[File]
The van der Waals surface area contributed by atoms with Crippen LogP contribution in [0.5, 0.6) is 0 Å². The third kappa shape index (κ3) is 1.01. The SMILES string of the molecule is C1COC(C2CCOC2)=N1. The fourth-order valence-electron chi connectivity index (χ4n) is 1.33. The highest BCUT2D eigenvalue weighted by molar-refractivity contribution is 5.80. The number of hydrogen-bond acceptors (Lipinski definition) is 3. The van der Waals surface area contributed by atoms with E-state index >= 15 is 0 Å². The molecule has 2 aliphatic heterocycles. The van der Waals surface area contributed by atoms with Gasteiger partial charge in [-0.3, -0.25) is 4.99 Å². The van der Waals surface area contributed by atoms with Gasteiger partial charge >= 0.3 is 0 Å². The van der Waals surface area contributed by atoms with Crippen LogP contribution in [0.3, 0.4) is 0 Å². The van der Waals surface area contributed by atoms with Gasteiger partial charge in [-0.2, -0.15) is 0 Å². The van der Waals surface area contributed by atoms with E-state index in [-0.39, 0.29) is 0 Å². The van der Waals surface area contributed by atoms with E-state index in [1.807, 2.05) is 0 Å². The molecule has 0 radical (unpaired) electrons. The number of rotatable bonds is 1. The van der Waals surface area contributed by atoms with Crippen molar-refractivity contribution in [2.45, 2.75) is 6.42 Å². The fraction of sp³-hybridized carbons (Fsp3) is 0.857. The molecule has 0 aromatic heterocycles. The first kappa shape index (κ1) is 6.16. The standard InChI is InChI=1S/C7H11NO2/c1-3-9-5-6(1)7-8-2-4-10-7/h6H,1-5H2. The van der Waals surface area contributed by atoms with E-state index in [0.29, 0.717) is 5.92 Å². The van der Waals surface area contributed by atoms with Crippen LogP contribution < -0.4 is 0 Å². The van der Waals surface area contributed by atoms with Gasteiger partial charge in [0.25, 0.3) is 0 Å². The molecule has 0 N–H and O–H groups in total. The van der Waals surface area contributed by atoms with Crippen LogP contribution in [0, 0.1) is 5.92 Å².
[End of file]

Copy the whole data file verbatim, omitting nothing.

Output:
The van der Waals surface area contributed by atoms with Crippen LogP contribution in [0.5, 0.6) is 0 Å². The third kappa shape index (κ3) is 1.01. The SMILES string of the molecule is C1COC(C2CCOC2)=N1. The fourth-order valence-electron chi connectivity index (χ4n) is 1.33. The highest BCUT2D eigenvalue weighted by molar-refractivity contribution is 5.80. The number of hydrogen-bond acceptors (Lipinski definition) is 3. The van der Waals surface area contributed by atoms with E-state index >= 15 is 0 Å². The molecule has 2 aliphatic heterocycles. The van der Waals surface area contributed by atoms with Gasteiger partial charge in [-0.3, -0.25) is 4.99 Å². The van der Waals surface area contributed by atoms with Gasteiger partial charge >= 0.3 is 0 Å². The van der Waals surface area contributed by atoms with Crippen LogP contribution in [0.3, 0.4) is 0 Å². The van der Waals surface area contributed by atoms with Gasteiger partial charge in [-0.2, -0.15) is 0 Å². The van der Waals surface area contributed by atoms with E-state index in [-0.39, 0.29) is 0 Å². The van der Waals surface area contributed by atoms with E-state index in [1.807, 2.05) is 0 Å². The molecule has 0 radical (unpaired) electrons. The number of rotatable bonds is 1. The van der Waals surface area contributed by atoms with Crippen molar-refractivity contribution in [2.45, 2.75) is 6.42 Å². The fraction of sp³-hybridized carbons (Fsp3) is 0.857. The molecule has 0 aromatic heterocycles. The first kappa shape index (κ1) is 6.16. The standard InChI is InChI=1S/C7H11NO2/c1-3-9-5-6(1)7-8-2-4-10-7/h6H,1-5H2. The van der Waals surface area contributed by atoms with E-state index in [0.29, 0.717) is 5.92 Å². The van der Waals surface area contributed by atoms with Crippen LogP contribution < -0.4 is 0 Å². The van der Waals surface area contributed by atoms with Gasteiger partial charge in [0.25, 0.3) is 0 Å². The molecule has 0 N–H and O–H groups in total. The van der Waals surface area contributed by atoms with Crippen LogP contribution in [0, 0.1) is 5.92 Å².